There was grandfather, his little grandson often came in the evenings to sit at his knee and ask the many questions that children ask. One day the grandson came to his grandfather with a look of anger on his face. Grandfather said, "Come, sit, tell me what has happened today."
The child sat and leaned his chin on his Grandfather's knee. Looking up into the wrinkled, nut brown face and the kind dark eyes; the child's anger turned to quite tears. The boy said, "I went to the town today, with my father, to trade the furs he has collected over the past several months. I was happy to go, because father said that since I had helped him with the trapping, I could get something for me. Something that I wanted. I was so excited to be in the trading post, I have not been there before. I looked at many things and finally found a metal knife! It was small, but good size for me, so father got it for me."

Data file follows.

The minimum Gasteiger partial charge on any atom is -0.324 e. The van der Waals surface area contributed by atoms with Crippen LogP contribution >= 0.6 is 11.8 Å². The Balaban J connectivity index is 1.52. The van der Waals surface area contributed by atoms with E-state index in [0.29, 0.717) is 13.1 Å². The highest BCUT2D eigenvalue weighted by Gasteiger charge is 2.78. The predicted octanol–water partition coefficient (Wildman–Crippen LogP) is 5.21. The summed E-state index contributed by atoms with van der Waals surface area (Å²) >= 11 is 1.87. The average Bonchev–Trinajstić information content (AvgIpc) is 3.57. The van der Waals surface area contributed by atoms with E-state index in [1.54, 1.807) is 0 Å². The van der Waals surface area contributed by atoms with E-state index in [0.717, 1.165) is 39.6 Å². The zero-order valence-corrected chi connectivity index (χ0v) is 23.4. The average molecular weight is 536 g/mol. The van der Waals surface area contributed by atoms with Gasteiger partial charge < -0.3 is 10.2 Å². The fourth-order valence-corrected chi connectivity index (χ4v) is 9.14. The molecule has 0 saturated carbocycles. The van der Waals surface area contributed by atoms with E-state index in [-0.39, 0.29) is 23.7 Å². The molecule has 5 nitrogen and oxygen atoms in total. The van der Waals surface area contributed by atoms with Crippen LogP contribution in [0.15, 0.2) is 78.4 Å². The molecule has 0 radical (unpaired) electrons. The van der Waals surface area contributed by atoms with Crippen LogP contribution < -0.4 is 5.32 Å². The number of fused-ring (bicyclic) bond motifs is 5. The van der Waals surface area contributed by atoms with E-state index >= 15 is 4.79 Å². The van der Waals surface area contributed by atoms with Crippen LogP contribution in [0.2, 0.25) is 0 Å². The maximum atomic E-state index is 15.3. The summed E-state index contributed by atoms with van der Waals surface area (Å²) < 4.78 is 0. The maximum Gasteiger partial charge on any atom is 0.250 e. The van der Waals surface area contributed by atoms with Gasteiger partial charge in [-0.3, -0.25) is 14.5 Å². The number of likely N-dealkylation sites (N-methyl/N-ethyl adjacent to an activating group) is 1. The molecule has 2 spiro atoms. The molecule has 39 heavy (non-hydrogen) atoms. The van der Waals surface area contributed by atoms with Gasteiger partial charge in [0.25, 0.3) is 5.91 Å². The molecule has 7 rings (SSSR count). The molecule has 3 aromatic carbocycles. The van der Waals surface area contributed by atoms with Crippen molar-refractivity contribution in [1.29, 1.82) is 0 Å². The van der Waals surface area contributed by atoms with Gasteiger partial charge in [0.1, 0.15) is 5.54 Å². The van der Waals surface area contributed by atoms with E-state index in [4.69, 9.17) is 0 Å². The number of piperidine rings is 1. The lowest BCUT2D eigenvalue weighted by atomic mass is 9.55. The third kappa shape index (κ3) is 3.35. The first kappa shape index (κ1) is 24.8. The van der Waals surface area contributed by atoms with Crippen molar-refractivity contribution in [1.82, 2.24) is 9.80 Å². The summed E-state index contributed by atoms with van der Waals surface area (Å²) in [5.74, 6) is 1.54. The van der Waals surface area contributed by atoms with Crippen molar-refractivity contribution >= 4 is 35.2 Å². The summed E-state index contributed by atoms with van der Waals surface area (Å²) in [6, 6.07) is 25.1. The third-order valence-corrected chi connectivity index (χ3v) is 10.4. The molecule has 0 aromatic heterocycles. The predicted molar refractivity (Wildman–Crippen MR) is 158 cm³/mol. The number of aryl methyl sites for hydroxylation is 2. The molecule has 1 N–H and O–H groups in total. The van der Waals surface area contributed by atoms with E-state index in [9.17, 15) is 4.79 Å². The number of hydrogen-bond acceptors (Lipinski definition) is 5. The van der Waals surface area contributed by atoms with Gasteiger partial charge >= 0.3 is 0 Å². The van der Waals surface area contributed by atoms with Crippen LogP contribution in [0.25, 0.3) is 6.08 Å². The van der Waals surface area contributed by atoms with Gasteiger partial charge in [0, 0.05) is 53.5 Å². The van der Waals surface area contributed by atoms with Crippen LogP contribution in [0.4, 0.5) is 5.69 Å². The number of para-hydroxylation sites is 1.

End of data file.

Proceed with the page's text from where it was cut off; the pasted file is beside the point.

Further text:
Here the boy laid his head against his grandfather's knee and became silent. The Grandfather, softly placed his hand on the boys raven hair and said, "and then what happened?". Without lifting his head, the boy said, "I went outside to wait for father, and to admire my new knife in the sunlight. Some town boys came by and saw me, they got all around me and starting saying bad things. They called me dirty and stupid and said that I should not have such a fine knife. The largest of these boys, pushed me back and I fell over one of the other boys. I dropped my knife and one of them snatched it up and they all ran away, laughing."
Here the boy's anger returned, "I hate them, I hate them all!" The Grandfather, with eyes that have seen too much, lifted his grandson's face so his eyes looked into the boys. Grandfather said, "let me tell you a story.